and tells of her difficult experiences while she dreams of freedom. This is a dramatic
and imaginative story.

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FIC         Galloway, Steven
GAL              The Cellist of Sarajevo
      Inspired by actual events, this first novel tells the story of four people who fight
to stay alive during the siege of Sarajevo. An unnamed cellist decides to play his
instrument in the street for 22 days, mourning 22 people who were killed in a mortar
attack while waiting in a bread line. Arrow, a sniper, is ordered to protect the
musician. Kenan, a young father, searches the city for water for his family. Dragan, a
middle-aged baker, runs into an old acquaintance while searching for bread. This is a
tense and haunting novel bursting with humanity.

FIC         Genova, Lisa
GEN             Still Alice
       This compelling debut novel tells the story of Alice Howland, a celebrated
Harvard professor, who, at the height of her career, notices a forgetfulness creeping
into her life. As confusion starts to cloud her thinking and her memory begins to fail
her, she receives a devastating diagnosis: early-onset Alzheimer's disease. Fiercely
independent, Alice struggles to maintain her lifestyle and live in the moment, even as
her sense of self is being stripped away. In turns heartbreaking, inspiring and
terrifying, Still Alice captures in remarkable detail what's it's like to literally lose your
mind. This novel packs a powerful emotional punch.


FIC         Hemon, Aleksandar
HEM                   The Lazarus Project
       Chicago, 1908. Lazarus Averbuch, a Jewish refugee, is shot by the chief of
police while attempting to deliver a letter to him. The media spreads the word that
the immigrant was actually an assassin sent to murder the police chief. A hundred
years later, the incident piques the interest of Vladimir Brik, a struggling writer who
is often mistaken for being either Jewish or Muslim, though he is neither. The story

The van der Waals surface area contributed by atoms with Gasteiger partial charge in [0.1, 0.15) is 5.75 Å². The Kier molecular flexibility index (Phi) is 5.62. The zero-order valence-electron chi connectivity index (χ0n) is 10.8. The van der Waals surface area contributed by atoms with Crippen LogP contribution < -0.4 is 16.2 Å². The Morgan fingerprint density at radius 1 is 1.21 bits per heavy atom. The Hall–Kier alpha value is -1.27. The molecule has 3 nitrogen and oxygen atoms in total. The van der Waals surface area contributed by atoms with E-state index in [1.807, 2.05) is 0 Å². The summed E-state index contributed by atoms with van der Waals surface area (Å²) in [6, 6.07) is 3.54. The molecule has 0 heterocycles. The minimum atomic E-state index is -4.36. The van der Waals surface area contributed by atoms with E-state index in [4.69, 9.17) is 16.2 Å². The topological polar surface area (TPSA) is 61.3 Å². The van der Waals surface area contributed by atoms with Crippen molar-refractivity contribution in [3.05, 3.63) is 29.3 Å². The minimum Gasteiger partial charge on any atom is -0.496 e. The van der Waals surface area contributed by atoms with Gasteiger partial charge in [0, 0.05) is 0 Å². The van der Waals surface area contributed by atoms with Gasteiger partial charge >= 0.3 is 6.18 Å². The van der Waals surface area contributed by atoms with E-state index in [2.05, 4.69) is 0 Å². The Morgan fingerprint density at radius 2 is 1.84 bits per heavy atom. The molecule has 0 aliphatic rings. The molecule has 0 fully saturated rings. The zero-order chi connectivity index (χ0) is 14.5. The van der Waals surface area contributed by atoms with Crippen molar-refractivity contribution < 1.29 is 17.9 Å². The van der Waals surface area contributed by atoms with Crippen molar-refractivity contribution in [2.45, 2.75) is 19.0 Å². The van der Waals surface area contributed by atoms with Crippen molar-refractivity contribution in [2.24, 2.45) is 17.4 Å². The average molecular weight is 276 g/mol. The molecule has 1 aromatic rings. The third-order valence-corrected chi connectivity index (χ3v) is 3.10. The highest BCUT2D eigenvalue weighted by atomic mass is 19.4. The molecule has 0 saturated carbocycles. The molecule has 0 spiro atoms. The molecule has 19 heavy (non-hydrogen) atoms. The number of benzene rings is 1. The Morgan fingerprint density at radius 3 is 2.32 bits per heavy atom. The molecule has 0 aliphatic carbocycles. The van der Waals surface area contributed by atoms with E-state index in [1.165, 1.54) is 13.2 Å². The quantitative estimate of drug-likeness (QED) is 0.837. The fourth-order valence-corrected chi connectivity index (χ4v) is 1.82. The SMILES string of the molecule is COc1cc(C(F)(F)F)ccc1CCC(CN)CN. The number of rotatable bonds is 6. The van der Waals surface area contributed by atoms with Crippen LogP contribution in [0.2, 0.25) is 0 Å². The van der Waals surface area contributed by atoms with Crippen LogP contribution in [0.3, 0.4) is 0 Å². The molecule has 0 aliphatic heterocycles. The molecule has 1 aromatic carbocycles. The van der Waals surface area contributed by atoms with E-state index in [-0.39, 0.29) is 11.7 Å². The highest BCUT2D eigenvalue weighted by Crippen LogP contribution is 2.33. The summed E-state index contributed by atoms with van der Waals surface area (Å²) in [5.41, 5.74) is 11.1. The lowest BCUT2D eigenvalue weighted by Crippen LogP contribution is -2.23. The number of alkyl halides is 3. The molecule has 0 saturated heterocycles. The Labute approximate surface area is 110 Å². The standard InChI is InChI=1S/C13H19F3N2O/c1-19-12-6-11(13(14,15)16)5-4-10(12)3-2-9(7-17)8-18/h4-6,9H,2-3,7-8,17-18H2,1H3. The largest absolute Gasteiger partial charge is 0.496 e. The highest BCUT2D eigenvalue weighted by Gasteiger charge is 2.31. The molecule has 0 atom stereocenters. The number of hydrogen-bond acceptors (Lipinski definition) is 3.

alternates between Brik's account of the events of 1908 and his current research into
the truth about Lazarus. This is a gripping novel that examines identity and morality.

FIC         Jacobs, Kate
JAC              Knit Two
     Jacobs’ follow-up to the popular novel The Friday Night Knitting Club (2007)
opens five years after Georgia Walker’s tragic death from ovarian cancer. Her
daughter, Dakota, is now a freshman at NYU, and Georgia’s former employee, Peri, is
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running Georgia’s yarn shop, Walker and Daughter. The group Georgia formed, the
Friday Night Knitting Club, lives on in her absence despite how different all of the
members are. Seventy-eight-year-old Anita is planning her wedding to deli owner
Marty, serious professor Darwin is dealing with first-time motherhood and is
frustrated that her best friend, Lucie, isn’t around to help. Lucie is trying to juggle
her career as a producer with caring for her aging mother and difficult daughter.
Georgia’s best friend, Catherine, is reassessing her life and her failed relationships.
Reading Jacobs’ second knitting novel is as warming and cheering as visiting old
friends.

FIC        Morrison, Toni
MOR                   A Mercy
      In 1690, Anglo-Dutch trader Jacob Vaark travels to Maryland to collect a debt
from a landowner. Discovering that the debtor cannot pay, he reluctantly accepts a
slave girl as partial compensation. The girl, Florens, feeling abandoned by her
mother, begins an arduous search for love. Magical, mystical, and memorable, this is
a lovely parable of mercies hidden and revealed.

FIC        Shaffer, Mary Ann.
SHA              The Guernsey Literary and
                 Potato Peel Pie Society
      London, 1946. The Second World War is coming to a close and Juliet Ashton is
searching for a subject for her next book. She had been writing for the Times, but all
that ended when a German bomb destroyed her flat. Meanwhile, a farmer living on
Guernsey, finds Juliet’s name on the flyleaf of a used book the writer once owned. He
contacts Juliet because he is looking for books by Charles Lamb. The farmer is a
member of the Guernsey Literary and Potato Peel Pie Society, which was created